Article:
The military has also come under fire for alleged rights abuses
Egyptian soldiers stand guard behind barbed wire as protesters demonstrate outside the defence ministry, the headquarters of the Supreme Council of the Armed Forces, in Cairo on July 23. Hundreds of protesters were still camped out in Cairo's Tahrir Square following a night of bloody clashes with rival demonstrators loyal to the ruling military council, an AFP reporter said. © Mohamed Hossam - AFP
The military has also come under fire for alleged rights abuses
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AFP
Last updated: July 24, 2011

Egypt protesters defiant after clashes

Hundreds of protesters were still camped out in Cairo's Tahrir Square Sunday following a night of bloody clashes with rival demonstrators loyal to the ruling military council, an AFP reporter said.

Fierce battles erupted in the Abassaya neighbourhood after anti-regime protesters were blocked from reaching the headquarters of the ruling Supreme Council of the Armed Forces (SCAF).

The health ministry said that 231 were injured when police fired tear gas and protesters were pelted with stones and rocks by rivals loyal to the army.

After the clashes, protesters headed back to join others camped out in Tahrir Square -- the epicentre of protests that ousted president Hosni Mubarak in February.

The fighting in Abassaya came hours after SCAF accused groups in Tahrir, including the April 6 pro-democracy movement, of sowing instability.

Looking tired and dispirited, protesters vowed nonetheless to continue pressing for change.

"We will stay in the square," where a sit-in is into its third week, said Mohammed Amr, 32, wearing an eye patch.

Amr, a tour guide from the canal city of Suez, was injured in the overnight clashes and doctors say he may have lost his sight in one eye.

Asmaa Ibrahim, 19, who was in Abassaya, said she was beaten during the clashes.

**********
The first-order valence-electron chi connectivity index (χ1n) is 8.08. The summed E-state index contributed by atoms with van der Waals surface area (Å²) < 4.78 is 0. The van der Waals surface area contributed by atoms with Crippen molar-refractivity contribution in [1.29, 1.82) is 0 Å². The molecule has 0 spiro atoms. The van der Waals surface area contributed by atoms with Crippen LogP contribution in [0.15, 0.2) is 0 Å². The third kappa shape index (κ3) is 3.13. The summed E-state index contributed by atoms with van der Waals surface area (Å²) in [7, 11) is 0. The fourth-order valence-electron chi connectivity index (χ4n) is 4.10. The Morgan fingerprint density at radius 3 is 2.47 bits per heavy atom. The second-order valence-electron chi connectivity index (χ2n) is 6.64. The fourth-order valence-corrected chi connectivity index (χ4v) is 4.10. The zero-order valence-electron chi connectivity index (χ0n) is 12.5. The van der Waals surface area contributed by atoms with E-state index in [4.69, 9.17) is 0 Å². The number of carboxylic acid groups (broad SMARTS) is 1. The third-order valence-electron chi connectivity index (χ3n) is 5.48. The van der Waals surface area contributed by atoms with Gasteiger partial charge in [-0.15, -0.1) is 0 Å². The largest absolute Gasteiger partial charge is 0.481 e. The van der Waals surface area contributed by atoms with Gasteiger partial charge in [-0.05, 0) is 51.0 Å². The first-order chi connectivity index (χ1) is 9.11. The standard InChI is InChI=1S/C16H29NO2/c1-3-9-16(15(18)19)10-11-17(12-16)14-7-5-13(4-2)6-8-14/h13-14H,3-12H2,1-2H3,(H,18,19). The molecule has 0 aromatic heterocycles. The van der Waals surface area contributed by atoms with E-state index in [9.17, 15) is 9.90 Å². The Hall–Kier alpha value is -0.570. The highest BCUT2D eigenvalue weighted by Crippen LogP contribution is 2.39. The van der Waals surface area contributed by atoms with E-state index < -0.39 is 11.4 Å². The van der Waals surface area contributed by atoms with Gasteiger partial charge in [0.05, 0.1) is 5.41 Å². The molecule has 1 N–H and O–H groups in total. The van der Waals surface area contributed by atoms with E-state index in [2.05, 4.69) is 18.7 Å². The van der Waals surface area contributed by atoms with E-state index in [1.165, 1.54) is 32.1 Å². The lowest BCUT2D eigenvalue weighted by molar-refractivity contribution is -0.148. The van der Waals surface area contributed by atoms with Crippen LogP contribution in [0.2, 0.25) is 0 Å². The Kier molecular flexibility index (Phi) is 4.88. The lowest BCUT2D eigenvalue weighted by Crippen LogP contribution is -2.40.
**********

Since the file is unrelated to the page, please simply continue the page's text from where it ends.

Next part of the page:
"They beat everyone, even the girls. We won't stop talking," said Asmaa, on the verge of tears, wearing the same yellow dress as the day before.

Under the blazing sun, a man played the oud, a traditional string instrument. He said he was trying to "cheer people up."

On Saturday, Field Marshal Hussein Tantawi, the head of SCAF and Mubarak's long-time defence minister, pledged in a television address to work for a free system through fair elections and a constitution.

But the military rulers accused the April 6 movement of "driving a wedge between the people and the army."

In a statement distributed to reporters, the youth group denied the military's accusations.

"We used to think that the revolution changed matters for the better, but we were filled with sadness after this statement was issued," it said.

Despite Mubarak's spectacular downfall, protesters have continued to take to the streets to denounce the military council over the slow pace of reform.

The military has also come under fire for alleged rights abuses and for using Mubarak-era tactics to stifle dissent.

Since July 8, protesters have camped out in Tahrir Square, vowing to continue until their demands are met.

They are calling for the trial of former regime officials, an end to military trials of civilians, the purge of Mubarak officials from senior government posts and the redistribution of wealth.

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